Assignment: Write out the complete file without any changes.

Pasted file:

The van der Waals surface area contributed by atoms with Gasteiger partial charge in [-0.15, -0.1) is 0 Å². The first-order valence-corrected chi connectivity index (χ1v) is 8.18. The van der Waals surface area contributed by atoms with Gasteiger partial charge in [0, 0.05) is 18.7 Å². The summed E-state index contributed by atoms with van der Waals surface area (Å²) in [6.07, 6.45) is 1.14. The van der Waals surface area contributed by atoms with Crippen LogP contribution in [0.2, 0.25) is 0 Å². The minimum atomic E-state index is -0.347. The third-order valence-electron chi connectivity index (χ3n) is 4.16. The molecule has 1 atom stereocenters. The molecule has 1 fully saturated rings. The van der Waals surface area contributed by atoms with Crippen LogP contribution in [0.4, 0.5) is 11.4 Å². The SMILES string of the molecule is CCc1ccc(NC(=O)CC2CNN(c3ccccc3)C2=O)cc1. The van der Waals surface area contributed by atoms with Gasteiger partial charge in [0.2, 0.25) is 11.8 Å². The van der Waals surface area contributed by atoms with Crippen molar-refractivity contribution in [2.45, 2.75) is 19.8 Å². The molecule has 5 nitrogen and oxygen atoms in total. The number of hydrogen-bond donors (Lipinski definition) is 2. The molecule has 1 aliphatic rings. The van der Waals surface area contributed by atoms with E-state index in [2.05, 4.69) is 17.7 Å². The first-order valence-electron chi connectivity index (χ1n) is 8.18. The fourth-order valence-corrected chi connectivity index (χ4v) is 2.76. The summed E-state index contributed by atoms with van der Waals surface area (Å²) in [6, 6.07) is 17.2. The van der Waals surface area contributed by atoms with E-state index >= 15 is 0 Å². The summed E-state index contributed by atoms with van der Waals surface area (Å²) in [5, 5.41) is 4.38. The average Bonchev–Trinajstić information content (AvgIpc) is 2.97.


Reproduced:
The van der Waals surface area contributed by atoms with Gasteiger partial charge in [-0.15, -0.1) is 0 Å². The first-order valence-corrected chi connectivity index (χ1v) is 8.18. The van der Waals surface area contributed by atoms with Gasteiger partial charge in [0, 0.05) is 18.7 Å². The summed E-state index contributed by atoms with van der Waals surface area (Å²) in [6.07, 6.45) is 1.14. The van der Waals surface area contributed by atoms with Crippen LogP contribution in [0.2, 0.25) is 0 Å². The minimum atomic E-state index is -0.347. The third-order valence-electron chi connectivity index (χ3n) is 4.16. The molecule has 1 atom stereocenters. The molecule has 1 fully saturated rings. The van der Waals surface area contributed by atoms with Crippen LogP contribution in [0.4, 0.5) is 11.4 Å². The SMILES string of the molecule is CCc1ccc(NC(=O)CC2CNN(c3ccccc3)C2=O)cc1. The van der Waals surface area contributed by atoms with Gasteiger partial charge in [0.2, 0.25) is 11.8 Å². The van der Waals surface area contributed by atoms with Crippen molar-refractivity contribution in [2.45, 2.75) is 19.8 Å². The molecule has 5 nitrogen and oxygen atoms in total. The number of hydrogen-bond donors (Lipinski definition) is 2. The molecule has 1 aliphatic rings. The van der Waals surface area contributed by atoms with E-state index in [2.05, 4.69) is 17.7 Å². The first-order valence-electron chi connectivity index (χ1n) is 8.18. The fourth-order valence-corrected chi connectivity index (χ4v) is 2.76. The summed E-state index contributed by atoms with van der Waals surface area (Å²) in [6, 6.07) is 17.2. The van der Waals surface area contributed by atoms with E-state index >= 15 is 0 Å². The summed E-state index contributed by atoms with van der Waals surface area (Å²) in [5, 5.41) is 4.38. The average Bonchev–Trinajstić information content (AvgIpc) is 2.97.